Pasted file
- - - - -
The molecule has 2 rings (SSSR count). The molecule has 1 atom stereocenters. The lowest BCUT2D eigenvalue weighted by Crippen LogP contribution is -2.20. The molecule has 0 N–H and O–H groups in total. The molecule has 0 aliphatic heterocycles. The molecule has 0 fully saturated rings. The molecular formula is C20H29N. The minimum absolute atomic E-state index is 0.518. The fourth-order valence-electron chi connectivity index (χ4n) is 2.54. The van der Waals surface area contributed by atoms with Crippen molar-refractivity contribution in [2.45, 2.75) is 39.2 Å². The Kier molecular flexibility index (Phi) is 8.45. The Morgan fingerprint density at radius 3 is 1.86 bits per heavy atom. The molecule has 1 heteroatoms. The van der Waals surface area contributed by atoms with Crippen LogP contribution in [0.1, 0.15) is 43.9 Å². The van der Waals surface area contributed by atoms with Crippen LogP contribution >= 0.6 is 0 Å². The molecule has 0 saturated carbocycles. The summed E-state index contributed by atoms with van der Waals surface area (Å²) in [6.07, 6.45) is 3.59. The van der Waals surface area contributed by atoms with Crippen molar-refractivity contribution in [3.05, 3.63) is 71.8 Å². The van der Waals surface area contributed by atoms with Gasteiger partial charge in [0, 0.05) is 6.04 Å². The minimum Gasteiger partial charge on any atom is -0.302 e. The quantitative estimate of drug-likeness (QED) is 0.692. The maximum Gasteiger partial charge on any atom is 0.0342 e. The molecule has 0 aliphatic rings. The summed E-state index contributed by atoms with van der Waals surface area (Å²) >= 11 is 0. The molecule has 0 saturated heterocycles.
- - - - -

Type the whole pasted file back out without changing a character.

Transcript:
The molecule has 2 rings (SSSR count). The molecule has 1 atom stereocenters. The lowest BCUT2D eigenvalue weighted by Crippen LogP contribution is -2.20. The molecule has 0 N–H and O–H groups in total. The molecule has 0 aliphatic heterocycles. The molecule has 0 fully saturated rings. The molecular formula is C20H29N. The minimum absolute atomic E-state index is 0.518. The fourth-order valence-electron chi connectivity index (χ4n) is 2.54. The van der Waals surface area contributed by atoms with Crippen molar-refractivity contribution in [2.45, 2.75) is 39.2 Å². The Kier molecular flexibility index (Phi) is 8.45. The Morgan fingerprint density at radius 3 is 1.86 bits per heavy atom. The molecule has 1 heteroatoms. The van der Waals surface area contributed by atoms with Crippen LogP contribution in [0.1, 0.15) is 43.9 Å². The van der Waals surface area contributed by atoms with Crippen LogP contribution >= 0.6 is 0 Å². The molecule has 0 saturated carbocycles. The summed E-state index contributed by atoms with van der Waals surface area (Å²) in [6.07, 6.45) is 3.59. The van der Waals surface area contributed by atoms with Crippen molar-refractivity contribution in [3.05, 3.63) is 71.8 Å². The van der Waals surface area contributed by atoms with Gasteiger partial charge in [0, 0.05) is 6.04 Å². The minimum Gasteiger partial charge on any atom is -0.302 e. The quantitative estimate of drug-likeness (QED) is 0.692. The maximum Gasteiger partial charge on any atom is 0.0342 e. The molecule has 0 aliphatic rings. The summed E-state index contributed by atoms with van der Waals surface area (Å²) >= 11 is 0. The molecule has 0 saturated heterocycles.